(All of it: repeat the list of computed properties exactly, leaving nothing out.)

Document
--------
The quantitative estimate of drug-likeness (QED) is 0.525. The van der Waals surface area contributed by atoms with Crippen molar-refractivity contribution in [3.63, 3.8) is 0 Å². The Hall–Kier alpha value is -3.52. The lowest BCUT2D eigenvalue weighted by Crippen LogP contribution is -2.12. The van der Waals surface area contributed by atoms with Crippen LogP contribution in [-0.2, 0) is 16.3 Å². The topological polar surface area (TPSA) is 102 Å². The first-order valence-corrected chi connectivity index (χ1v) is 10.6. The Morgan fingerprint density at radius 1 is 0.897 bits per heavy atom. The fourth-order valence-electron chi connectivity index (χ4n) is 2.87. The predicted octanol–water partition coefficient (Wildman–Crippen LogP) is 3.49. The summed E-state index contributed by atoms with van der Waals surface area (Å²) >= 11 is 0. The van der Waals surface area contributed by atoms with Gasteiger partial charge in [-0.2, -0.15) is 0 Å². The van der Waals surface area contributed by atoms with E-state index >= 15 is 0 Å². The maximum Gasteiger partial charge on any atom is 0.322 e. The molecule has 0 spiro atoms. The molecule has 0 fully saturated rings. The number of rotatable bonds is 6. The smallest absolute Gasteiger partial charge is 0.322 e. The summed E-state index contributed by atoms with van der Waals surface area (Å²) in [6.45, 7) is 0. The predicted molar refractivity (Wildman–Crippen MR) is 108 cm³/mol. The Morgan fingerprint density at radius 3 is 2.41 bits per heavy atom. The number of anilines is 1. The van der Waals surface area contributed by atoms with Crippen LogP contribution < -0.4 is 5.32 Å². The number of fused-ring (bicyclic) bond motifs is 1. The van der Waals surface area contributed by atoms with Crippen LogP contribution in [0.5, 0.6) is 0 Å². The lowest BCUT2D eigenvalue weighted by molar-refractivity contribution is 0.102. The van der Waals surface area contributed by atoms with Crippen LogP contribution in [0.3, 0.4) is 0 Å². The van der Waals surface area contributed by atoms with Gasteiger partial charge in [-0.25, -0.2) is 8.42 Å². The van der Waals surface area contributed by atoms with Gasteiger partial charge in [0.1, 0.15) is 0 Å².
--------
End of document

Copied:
The quantitative estimate of drug-likeness (QED) is 0.525. The van der Waals surface area contributed by atoms with Crippen molar-refractivity contribution in [3.63, 3.8) is 0 Å². The Hall–Kier alpha value is -3.52. The lowest BCUT2D eigenvalue weighted by Crippen LogP contribution is -2.12. The van der Waals surface area contributed by atoms with Crippen LogP contribution in [-0.2, 0) is 16.3 Å². The topological polar surface area (TPSA) is 102 Å². The first-order valence-corrected chi connectivity index (χ1v) is 10.6. The Morgan fingerprint density at radius 1 is 0.897 bits per heavy atom. The fourth-order valence-electron chi connectivity index (χ4n) is 2.87. The predicted octanol–water partition coefficient (Wildman–Crippen LogP) is 3.49. The summed E-state index contributed by atoms with van der Waals surface area (Å²) >= 11 is 0. The van der Waals surface area contributed by atoms with Gasteiger partial charge in [-0.2, -0.15) is 0 Å². The van der Waals surface area contributed by atoms with E-state index >= 15 is 0 Å². The maximum Gasteiger partial charge on any atom is 0.322 e. The molecule has 0 spiro atoms. The molecule has 0 fully saturated rings. The number of rotatable bonds is 6. The smallest absolute Gasteiger partial charge is 0.322 e. The summed E-state index contributed by atoms with van der Waals surface area (Å²) in [6.45, 7) is 0. The predicted molar refractivity (Wildman–Crippen MR) is 108 cm³/mol. The Morgan fingerprint density at radius 3 is 2.41 bits per heavy atom. The number of anilines is 1. The van der Waals surface area contributed by atoms with Crippen LogP contribution < -0.4 is 5.32 Å². The number of fused-ring (bicyclic) bond motifs is 1. The van der Waals surface area contributed by atoms with Crippen LogP contribution in [0.5, 0.6) is 0 Å². The lowest BCUT2D eigenvalue weighted by molar-refractivity contribution is 0.102. The van der Waals surface area contributed by atoms with Crippen LogP contribution in [0.3, 0.4) is 0 Å². The van der Waals surface area contributed by atoms with Gasteiger partial charge in [-0.25, -0.2) is 8.42 Å². The van der Waals surface area contributed by atoms with Gasteiger partial charge in [0.1, 0.15) is 0 Å².